On the other hand, the use of MCM as a templating molecule has allowed for the reproducible scale-up to the 10 ml solvent scale (ca. 2.5 g PCM) at all three cooling rates and all cooling profiles currently explored. Scaled production of PCM-II using a rapid cooling rate of 1 °C min−1 is a significant step towards mimicking the conditions that would likely be experienced in operational continuous crystallisation platforms. Further scale-up attempts required increasing the concentration of MCM and truncating the cooling at a final temperature of 20 °C, allowing the system to be scaled into a 50 ml RBF, yielding large quantities of >10 g of 100% pure PCM-II in single runs. It can be suggested that the higher concentrations of MCM are needed to account for the poorer mass transfer experienced through magnetic bottom stirring at larger scales. Use of overhead stirring, and the greater associated mass transfer, has allowed for the further scaling of the system to volumes as high as 800 ml, with production on the 100 ml scale fully reproducible. Due to the widening of the metastable zone width with overhead stirring, a greater concentration of PCM was used; a concentration of 300 mg g−1 PCM coupled with 25 wt% MCM reproducibly gives 100% PCM-II. Currently, all samples of PCM-II produced are stable for periods of months (ESI, Fig. S4), further confirming the absence of any form I, the presence of which would seed the conversion of form II back to the stable form I. The kinetics of this conversion are currently under investigation, with initial results showing that presence of 5 wt% or greater of form I in proportion to form II results in partial transformation, in the solid state, of the sample back to form I within a week. The stability of form II established here is significantly enhanced from that resulting from previously reported methods of obtaining PCM-II; the use of polymer additives gave samples that were only stable for five hours.16

It is worth noting that previous evaporative work emphasised the need to use stoichiometric ratios of PCM to co-former molecule to ensure the production of form II; the lower, at times catalytic, amounts used in this work under cooling conditions are in stark contrast to this.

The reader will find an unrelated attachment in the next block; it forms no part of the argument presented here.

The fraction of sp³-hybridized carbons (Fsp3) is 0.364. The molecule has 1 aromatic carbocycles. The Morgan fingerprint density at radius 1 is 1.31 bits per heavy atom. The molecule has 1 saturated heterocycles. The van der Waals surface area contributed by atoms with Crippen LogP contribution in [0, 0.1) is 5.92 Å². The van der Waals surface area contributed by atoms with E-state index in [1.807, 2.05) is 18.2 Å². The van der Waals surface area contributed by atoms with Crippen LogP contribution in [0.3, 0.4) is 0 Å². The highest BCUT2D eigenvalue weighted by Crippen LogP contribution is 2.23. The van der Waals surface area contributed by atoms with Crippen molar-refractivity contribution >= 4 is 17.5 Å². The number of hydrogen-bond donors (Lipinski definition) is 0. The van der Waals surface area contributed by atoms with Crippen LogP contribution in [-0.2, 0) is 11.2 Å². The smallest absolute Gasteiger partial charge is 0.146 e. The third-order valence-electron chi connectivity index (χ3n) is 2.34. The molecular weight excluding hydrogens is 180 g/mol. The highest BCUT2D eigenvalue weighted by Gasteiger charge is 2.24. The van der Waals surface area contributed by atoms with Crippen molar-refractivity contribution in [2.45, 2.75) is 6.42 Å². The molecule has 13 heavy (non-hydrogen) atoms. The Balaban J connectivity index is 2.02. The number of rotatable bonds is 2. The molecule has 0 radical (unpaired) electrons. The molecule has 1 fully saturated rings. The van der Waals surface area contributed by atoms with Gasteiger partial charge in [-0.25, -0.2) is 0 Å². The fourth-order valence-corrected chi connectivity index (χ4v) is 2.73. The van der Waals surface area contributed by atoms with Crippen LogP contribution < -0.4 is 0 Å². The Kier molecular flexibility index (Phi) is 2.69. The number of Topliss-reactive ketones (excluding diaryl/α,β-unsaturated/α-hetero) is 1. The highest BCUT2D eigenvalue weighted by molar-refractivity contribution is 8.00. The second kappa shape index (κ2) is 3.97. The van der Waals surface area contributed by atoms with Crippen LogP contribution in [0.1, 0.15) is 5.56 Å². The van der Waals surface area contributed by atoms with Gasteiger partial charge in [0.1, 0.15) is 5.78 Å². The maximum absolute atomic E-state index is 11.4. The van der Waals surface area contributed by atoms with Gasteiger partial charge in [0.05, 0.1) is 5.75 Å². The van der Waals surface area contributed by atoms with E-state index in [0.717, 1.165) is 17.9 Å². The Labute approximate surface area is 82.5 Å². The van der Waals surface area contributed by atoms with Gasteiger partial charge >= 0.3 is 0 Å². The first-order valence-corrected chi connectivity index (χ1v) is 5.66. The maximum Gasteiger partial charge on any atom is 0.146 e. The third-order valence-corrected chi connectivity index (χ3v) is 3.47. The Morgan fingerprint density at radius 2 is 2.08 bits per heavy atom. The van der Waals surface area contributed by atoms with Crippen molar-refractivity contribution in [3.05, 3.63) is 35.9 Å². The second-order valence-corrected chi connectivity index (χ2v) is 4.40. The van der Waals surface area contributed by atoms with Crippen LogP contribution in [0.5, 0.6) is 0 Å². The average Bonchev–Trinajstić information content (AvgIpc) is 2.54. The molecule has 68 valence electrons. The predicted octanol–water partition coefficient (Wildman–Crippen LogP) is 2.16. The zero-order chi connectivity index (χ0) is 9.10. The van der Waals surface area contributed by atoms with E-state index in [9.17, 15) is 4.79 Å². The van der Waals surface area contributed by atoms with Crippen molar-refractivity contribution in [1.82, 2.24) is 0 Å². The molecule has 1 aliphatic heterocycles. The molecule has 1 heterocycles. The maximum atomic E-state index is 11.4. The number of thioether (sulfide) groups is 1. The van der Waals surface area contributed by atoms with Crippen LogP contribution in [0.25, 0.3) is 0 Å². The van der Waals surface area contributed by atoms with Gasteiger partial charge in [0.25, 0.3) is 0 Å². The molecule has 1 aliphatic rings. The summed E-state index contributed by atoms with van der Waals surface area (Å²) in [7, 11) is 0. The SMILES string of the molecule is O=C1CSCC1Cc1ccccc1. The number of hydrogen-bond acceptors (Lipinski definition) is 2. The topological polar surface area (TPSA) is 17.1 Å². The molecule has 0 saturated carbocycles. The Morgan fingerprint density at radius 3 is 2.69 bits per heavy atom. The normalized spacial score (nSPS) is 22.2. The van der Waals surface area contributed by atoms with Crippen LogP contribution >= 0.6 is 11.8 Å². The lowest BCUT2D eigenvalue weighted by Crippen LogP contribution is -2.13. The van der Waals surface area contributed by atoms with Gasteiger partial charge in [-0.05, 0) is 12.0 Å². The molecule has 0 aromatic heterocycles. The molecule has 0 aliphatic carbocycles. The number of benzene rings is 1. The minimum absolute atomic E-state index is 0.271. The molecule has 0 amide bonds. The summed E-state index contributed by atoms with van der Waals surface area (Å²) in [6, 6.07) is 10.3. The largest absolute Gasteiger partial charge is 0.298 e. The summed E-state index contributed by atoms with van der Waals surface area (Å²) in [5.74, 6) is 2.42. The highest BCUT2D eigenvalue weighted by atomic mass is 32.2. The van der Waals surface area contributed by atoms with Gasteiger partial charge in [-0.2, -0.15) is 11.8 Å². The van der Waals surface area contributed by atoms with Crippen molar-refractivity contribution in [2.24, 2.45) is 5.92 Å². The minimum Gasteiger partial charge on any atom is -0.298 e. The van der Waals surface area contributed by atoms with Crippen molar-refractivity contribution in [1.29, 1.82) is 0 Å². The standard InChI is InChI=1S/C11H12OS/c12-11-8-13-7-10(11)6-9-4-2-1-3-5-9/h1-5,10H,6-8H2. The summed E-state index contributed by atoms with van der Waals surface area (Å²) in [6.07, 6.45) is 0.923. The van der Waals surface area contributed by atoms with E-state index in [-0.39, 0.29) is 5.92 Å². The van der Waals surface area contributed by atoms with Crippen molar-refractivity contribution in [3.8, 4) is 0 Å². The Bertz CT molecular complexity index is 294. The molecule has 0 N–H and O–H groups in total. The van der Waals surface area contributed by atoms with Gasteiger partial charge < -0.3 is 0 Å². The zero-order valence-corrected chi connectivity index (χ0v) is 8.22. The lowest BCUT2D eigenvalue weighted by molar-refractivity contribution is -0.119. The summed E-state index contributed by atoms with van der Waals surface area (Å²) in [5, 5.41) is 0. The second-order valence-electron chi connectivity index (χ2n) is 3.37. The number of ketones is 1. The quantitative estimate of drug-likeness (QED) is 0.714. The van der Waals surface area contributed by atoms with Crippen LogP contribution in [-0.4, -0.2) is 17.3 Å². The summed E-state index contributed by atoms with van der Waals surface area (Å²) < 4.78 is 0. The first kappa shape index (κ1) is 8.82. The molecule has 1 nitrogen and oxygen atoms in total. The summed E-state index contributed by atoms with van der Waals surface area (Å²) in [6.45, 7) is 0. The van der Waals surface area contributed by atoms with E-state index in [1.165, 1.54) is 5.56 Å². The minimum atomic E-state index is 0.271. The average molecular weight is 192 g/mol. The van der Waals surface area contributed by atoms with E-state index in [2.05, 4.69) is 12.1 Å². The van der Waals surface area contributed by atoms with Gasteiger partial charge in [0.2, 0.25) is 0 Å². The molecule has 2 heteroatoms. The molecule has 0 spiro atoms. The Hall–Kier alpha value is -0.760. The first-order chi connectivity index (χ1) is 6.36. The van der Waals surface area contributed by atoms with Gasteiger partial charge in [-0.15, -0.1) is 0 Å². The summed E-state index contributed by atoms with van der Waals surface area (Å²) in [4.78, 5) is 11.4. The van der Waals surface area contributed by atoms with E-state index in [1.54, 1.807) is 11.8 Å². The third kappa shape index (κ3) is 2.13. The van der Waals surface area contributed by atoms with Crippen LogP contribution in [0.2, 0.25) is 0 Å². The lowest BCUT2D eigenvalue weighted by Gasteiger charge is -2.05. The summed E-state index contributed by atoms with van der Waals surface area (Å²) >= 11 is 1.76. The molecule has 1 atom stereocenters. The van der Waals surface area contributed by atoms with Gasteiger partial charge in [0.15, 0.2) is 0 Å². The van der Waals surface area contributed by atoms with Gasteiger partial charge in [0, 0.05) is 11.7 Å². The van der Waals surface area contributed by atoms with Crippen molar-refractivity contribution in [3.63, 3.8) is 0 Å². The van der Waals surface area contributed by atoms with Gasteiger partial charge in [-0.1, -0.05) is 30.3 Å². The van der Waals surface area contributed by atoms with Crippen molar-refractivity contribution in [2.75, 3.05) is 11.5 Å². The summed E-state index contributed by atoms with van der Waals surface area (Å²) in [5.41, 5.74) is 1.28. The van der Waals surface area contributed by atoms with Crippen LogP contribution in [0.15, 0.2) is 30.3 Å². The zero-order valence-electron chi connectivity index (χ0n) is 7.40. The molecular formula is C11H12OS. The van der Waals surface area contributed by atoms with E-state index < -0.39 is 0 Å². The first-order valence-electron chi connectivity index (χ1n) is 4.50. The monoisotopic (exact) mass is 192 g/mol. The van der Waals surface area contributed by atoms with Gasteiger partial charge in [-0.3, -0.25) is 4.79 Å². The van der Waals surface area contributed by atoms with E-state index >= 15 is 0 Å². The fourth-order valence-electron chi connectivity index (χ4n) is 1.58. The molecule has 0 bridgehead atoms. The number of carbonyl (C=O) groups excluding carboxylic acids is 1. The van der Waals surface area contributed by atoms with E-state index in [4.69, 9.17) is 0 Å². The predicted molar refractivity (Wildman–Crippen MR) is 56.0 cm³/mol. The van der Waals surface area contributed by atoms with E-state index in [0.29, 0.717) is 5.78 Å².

A solubility curve for PCM-II has been previously reported,14 however the methodology or literature used to obtain these data were undisclosed. The aqueous solubility of PCM-II as determined using turbidimetric methods in a Technobis Crystal 16 device is thus reported here (Fig. 3; and in ESI), confirming and quantifying its enhanced solubility.


image file: c6cc01032f-f3.tif
Fig. 3 Solubility curve showing the aqueous solubility of PCM-II, compared with that of PCM-I.

In summary, a multicomponent templating approach to paracetamol form II has been established in a cooling crystallisation environment using two templating molecules. Form II is produced reliably and in 100% polymorphic purity, with a 0.4–4% and 10–40% w/w co-former to PCM concentration for 4-fluorobenzoic acid and metacetamol respectively required to template this conversion. Metacetamol displays a higher solubility in the chosen solvent system than 4-fluorobenzoic acid and so higher concentrations were able to be used, aiding in the scale-up of the system to 800 ml volume, producing >100 g PCM-II in a single run. The crystallisation experiment was designed to ensure the templating co-former remains in solution thus reducing the need for further separation processes. The use of cooling crystallisation provides improved control of supersaturation within the system and is the first key step in transfer of the process to continuous crystallisation platforms. Although we have been able to design this templated crystallisation, the mechanism of this templating process is unknown; however it can be suggested that the templating co-former affects the solution-mediated phase transition that normally occurs during the cooling of PCM in the absence of a co-former molecule. This initial transfer into a cooling crystallisation environment provides a key start point for the transfer of this system into continuous platforms at industrial scale.

This work was supported by the EPSRC CMAC under grants EP/I033459/1 and EP/K503289/1.

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Footnote

Electronic supplementary information (ESI) available: Solubility curves, PXRD and DSC patterns. See DOI: 10.1039/c6cc01032f

This journal is © The Royal Society of Chemistry 2016